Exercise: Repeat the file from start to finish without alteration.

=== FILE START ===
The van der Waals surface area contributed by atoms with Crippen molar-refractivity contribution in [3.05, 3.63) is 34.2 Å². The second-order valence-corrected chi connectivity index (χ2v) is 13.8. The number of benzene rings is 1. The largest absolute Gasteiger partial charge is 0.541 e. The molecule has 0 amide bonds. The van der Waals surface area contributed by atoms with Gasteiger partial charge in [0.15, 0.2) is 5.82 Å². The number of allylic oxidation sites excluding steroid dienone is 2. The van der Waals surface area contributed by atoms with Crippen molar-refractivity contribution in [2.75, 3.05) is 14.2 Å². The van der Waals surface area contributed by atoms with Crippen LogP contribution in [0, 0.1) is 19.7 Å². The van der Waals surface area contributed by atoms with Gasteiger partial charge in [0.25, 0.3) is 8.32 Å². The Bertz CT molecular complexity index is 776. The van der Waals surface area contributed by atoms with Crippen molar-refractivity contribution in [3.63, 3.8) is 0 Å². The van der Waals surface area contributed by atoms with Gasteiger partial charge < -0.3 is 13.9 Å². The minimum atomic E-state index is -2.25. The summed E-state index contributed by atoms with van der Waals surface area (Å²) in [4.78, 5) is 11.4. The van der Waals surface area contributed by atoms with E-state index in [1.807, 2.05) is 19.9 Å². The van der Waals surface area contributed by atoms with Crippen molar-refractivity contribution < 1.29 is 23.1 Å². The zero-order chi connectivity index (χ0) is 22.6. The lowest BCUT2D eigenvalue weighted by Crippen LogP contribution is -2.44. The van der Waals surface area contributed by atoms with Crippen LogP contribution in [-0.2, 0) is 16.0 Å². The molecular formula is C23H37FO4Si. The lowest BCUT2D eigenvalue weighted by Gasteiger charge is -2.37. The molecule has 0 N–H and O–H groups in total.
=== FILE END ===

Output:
The van der Waals surface area contributed by atoms with Crippen molar-refractivity contribution in [3.05, 3.63) is 34.2 Å². The second-order valence-corrected chi connectivity index (χ2v) is 13.8. The number of benzene rings is 1. The largest absolute Gasteiger partial charge is 0.541 e. The molecule has 0 amide bonds. The van der Waals surface area contributed by atoms with Gasteiger partial charge in [0.15, 0.2) is 5.82 Å². The number of allylic oxidation sites excluding steroid dienone is 2. The van der Waals surface area contributed by atoms with Crippen molar-refractivity contribution in [2.75, 3.05) is 14.2 Å². The van der Waals surface area contributed by atoms with Crippen LogP contribution in [0, 0.1) is 19.7 Å². The van der Waals surface area contributed by atoms with Gasteiger partial charge in [0.25, 0.3) is 8.32 Å². The Bertz CT molecular complexity index is 776. The van der Waals surface area contributed by atoms with Crippen molar-refractivity contribution in [3.63, 3.8) is 0 Å². The van der Waals surface area contributed by atoms with Gasteiger partial charge < -0.3 is 13.9 Å². The minimum atomic E-state index is -2.25. The summed E-state index contributed by atoms with van der Waals surface area (Å²) in [4.78, 5) is 11.4. The van der Waals surface area contributed by atoms with E-state index in [1.807, 2.05) is 19.9 Å². The van der Waals surface area contributed by atoms with Crippen molar-refractivity contribution < 1.29 is 23.1 Å². The zero-order chi connectivity index (χ0) is 22.6. The lowest BCUT2D eigenvalue weighted by Crippen LogP contribution is -2.44. The van der Waals surface area contributed by atoms with Crippen LogP contribution in [-0.2, 0) is 16.0 Å². The molecular formula is C23H37FO4Si. The lowest BCUT2D eigenvalue weighted by Gasteiger charge is -2.37. The molecule has 0 N–H and O–H groups in total.